Sparks fly in 2005Winchester is getting physical in 2005. The sparks are set to fly in the ancient city as it shows off its more scientific attributes in a year-long celebration of '-ologies' dubbed Bright Sparks - A Year of Science and Discovery in England's Ancient Capital.
More usually celebrated for its wonderful heritage, stylish architecture, beautiful countryside and performing arts events, Winchester is joining the fun of World Year of Physics - 2005 is the centenary of the publication of Albert Einstein's theory of relativity and also 50 years since his death. Celebrated in the UK as Einstein Year, the anniversaries give Winchester and the surrounding District the do something a little out of the ordinary…
This is, promises Winchester City Council's tourism marketing team, a year to see what makes things tick in Hampshire's county town. From brains to steam trains and from cyclones to wild animals, from big guns to bees and from water mills to ghosts, Winchester is peeling back the covers to reveal some - often unexpected - inner workings.
The City Council's Head of Tourism Eloise Appleby says people who visit Winchester and the surrounding District quickly fall in love with its heritage charm.
"But it's easy to fall into the trap of thinking that this is a cathedral city like any other. In fact, it is buzzing with entrepreneurs, artists and academics who give it a very dynamic character. We hope that Bright Sparks will make visitors and local people take a second look at the world and the Winchester District in particular.
"Bright Sparks promises some mind-expanding experiences, coupled with an entertaining line-up of great attractions, tours and performances," she added.
The main programme of events kicks off this February half term holiday with Kids Let Off Steam week at the Mid Hants Steam Railway (or Watercress Line), when children can find out how a steam train works, learn the basics of the laws of motion and visit a signal box.
At INTECH science and discovery centre, meanwhile, best-selling children's author Nick Arnold is bringing his Horrible Science books to life on Sunday 13 February with some gruesome experiments, quizzes and plenty of audience participation. At nearby Marwell Zoological Park, there's a chance to learn about the importance of breeding rare species, of studbooks and data recording during a special week called Wild Generations.
Bright Sparks is not just for children, however. A March highlight is the unique Festival of Art and Mind (10 - 13 March). Launched to great acclaim in 2004, the festival's second outing is themed Religion, Art and the Brain. Winchester's venues will play host to an exotic mix of Tibetan monks, Sufi dancers, classical composers, artists, scientists and the Bishop of Oxford who come together to present and explore the true nature of the religious impulse. The line-up includes a premier of a newly commissioned work by John Tavener at Winchester Cathedral.
The following months see a wide range of activities, including a guided tour of the former Chesil Railway Tunnel (16 April); a gala open day at Twyford's historic Waterworks (1 May), and a lecture entitled The Hamble Wreck 'Grace Dieu' (12 May) by Channel 4 Time Team's Damien Goodburn, following on from the television programme.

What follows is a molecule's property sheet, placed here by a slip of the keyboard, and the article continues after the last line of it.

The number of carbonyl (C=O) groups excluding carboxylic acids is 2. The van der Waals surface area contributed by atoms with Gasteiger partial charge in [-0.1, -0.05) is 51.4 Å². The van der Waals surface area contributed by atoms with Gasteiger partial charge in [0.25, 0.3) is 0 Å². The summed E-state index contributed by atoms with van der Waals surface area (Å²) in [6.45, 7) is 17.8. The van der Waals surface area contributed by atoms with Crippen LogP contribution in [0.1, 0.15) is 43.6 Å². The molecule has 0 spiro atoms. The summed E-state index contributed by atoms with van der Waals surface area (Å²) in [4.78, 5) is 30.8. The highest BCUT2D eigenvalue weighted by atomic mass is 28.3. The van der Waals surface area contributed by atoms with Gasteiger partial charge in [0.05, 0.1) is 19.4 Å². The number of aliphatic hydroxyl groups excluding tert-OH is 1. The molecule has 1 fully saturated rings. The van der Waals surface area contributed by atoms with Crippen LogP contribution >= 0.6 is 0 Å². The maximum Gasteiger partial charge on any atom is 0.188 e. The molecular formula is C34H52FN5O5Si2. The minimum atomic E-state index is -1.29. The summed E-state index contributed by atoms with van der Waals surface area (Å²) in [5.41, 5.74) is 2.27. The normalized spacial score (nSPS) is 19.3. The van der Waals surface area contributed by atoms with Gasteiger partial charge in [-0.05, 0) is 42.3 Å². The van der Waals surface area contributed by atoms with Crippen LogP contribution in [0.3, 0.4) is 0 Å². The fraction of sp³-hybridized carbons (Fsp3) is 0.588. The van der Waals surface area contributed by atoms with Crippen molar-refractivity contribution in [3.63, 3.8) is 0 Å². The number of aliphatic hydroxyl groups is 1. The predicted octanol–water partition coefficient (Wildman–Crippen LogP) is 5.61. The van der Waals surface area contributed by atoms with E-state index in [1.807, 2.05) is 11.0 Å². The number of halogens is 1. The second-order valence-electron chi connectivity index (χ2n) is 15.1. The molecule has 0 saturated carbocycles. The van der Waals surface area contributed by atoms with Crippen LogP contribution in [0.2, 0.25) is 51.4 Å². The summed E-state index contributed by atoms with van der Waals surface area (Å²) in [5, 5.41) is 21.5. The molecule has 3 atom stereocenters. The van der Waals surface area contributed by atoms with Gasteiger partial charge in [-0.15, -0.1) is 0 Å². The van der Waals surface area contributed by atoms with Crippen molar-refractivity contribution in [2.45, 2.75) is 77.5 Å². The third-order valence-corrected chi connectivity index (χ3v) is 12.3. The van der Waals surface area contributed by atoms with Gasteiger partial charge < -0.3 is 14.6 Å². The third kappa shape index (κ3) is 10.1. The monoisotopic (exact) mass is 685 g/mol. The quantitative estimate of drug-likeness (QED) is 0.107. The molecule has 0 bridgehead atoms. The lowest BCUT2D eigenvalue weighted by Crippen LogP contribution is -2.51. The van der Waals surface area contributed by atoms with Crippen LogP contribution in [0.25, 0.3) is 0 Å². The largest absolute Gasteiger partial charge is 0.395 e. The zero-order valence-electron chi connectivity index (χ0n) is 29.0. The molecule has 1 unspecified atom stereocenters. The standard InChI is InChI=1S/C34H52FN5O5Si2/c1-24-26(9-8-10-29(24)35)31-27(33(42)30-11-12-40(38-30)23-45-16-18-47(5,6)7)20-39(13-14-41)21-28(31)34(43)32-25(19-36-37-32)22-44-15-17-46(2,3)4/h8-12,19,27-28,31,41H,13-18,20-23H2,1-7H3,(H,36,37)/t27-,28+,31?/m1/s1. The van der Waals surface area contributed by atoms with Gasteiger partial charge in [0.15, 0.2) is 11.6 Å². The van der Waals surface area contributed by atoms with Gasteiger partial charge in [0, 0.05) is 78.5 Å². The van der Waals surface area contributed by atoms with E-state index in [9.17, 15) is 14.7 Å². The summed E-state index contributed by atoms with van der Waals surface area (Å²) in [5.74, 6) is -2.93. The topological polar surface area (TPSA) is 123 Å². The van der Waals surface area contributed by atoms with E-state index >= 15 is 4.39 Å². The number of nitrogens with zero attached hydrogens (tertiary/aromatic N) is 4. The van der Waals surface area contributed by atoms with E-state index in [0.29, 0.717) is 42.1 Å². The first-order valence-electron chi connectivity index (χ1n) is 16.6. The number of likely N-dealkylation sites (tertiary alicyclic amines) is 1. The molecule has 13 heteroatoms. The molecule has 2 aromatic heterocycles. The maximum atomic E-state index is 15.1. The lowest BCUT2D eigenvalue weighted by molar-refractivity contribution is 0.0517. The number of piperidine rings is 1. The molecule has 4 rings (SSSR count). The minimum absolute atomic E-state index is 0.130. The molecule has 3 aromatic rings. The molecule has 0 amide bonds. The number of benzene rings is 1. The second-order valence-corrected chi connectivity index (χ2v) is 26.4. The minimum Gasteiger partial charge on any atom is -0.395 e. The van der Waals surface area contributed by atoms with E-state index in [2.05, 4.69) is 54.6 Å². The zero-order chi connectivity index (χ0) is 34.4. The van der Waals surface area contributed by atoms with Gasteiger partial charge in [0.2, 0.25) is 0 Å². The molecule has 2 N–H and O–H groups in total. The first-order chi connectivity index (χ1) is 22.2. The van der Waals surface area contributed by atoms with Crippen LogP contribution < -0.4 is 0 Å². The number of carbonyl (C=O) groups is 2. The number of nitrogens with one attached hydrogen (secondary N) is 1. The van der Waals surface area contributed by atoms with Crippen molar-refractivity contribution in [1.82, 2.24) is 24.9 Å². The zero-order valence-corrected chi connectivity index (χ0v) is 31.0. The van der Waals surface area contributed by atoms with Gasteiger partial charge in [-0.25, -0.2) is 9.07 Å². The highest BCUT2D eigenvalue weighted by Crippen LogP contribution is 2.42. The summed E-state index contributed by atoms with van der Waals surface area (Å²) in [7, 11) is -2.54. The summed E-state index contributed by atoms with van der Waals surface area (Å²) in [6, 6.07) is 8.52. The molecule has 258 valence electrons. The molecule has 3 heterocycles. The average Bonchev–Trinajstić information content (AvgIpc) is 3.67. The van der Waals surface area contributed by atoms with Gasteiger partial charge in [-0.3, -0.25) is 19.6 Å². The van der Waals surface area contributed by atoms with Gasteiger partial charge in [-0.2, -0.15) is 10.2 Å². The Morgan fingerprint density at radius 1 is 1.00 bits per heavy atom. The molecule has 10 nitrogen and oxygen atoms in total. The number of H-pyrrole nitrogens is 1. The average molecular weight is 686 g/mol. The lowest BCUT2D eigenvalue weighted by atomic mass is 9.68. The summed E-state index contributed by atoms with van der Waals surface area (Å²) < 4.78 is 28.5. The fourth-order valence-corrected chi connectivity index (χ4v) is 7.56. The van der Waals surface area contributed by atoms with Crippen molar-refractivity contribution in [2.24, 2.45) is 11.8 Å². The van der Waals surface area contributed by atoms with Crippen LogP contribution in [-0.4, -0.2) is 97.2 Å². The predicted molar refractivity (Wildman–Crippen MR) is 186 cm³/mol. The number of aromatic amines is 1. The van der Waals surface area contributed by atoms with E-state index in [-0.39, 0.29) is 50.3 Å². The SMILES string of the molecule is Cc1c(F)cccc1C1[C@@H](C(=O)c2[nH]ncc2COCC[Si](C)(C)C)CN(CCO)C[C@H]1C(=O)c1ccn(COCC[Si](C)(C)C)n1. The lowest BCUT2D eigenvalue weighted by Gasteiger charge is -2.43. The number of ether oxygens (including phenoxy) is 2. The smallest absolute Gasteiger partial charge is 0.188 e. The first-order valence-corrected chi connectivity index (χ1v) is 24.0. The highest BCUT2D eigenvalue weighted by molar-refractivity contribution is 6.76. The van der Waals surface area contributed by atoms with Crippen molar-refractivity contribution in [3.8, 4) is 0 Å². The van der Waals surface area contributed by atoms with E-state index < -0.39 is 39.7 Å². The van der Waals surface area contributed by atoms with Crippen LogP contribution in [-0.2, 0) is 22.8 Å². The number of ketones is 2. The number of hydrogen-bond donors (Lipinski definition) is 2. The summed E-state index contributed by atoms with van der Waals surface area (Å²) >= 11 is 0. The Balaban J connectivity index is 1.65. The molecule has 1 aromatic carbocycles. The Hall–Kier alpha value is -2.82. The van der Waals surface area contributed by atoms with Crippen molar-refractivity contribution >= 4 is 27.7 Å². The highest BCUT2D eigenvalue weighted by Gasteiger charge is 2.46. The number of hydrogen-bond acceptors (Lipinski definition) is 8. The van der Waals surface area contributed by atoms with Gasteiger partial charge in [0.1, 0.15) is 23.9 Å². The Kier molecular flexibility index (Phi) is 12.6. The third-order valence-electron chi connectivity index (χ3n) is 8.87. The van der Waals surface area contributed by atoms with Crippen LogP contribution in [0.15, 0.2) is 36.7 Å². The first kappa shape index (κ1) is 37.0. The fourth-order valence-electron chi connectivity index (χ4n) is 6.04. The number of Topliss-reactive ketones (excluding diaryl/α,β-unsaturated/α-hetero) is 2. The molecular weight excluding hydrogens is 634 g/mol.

One of the most unusual events will be hosted by the Courtyard Café at Winchester Guildhall (12 May), investigating - with the help of dishes from top international restaurants - the science of cooking as practised by pioneers such as triple Michelin-starred chef Heston Blumenthal at the Fat Duck at Bray and now referred to as 'molecular gastronomy'.
Those who learnt the mystery beneath Winchester Cathedral from the recent BBC2 programme Cathedral will be able to relive the story of William Walker, the diver who saved the building from total collapse 100 years ago during a newly-introduced summer tour (Wednesdays in July and August). The William Walker Tour alternates with the Architectural Odyssey Tour, which traces 1000 years of architectural innovation at this imposing Norman cathedral. And while you are visiting, there is a special exhibition at the cathedral entitled Cosmos and Creation (1 - 31 July) featuring paintings by Colin Wilmott on a theme of cosmic space and the mystery of the creation of the universe.
A host of colourful scientific characters will be coming to Winchester. Dr Bunhead - Blue Peter's resident scientist - provides a day of explosive entertainment and madcap experiments for children at Winchester Theatre Royal in Dr Bunhead's Recipe for Disaster (28 May).
You can meet long-suffering Private Smealie of the Experimental Weapons Section from 1913 at the Royal Armouries Fort Nelson in Boffins, Bangs and Bazookas! (9/10 April) as he tests a variety of bizarre war-winning weapons that are probably more dangerous to him than to the enemy. And you can help solve a murder at INTECH science and discovery centre by outwitting a crazy scientist and putting back together the missing bones in Murder, Mayhem and Mystery (30 May - 3 June).
Looking ahead, there is an opportunity to study the science of destroying military strongholds in Storm the Fort at The Royal Armouries Fort Nelson to the south of Winchester (28/29 August). There is a Technology Trail at the National Trust's City Mill throughout August. And there is an 'open studio' event called Making Merry (19/20 November) enabling visitors to enter the homes, galleries and studios of craftspeople to see them practising their art, from painting to ceramics and from engraving to sculpture.
Full details of events forming part of the Bright Sparks year can be found on Http://www.visitwinchester.co.uk/brightsparks.shtml or obtained from Winchester Tourist Information Centre on 01962 840500 or by e-mailing email@example.com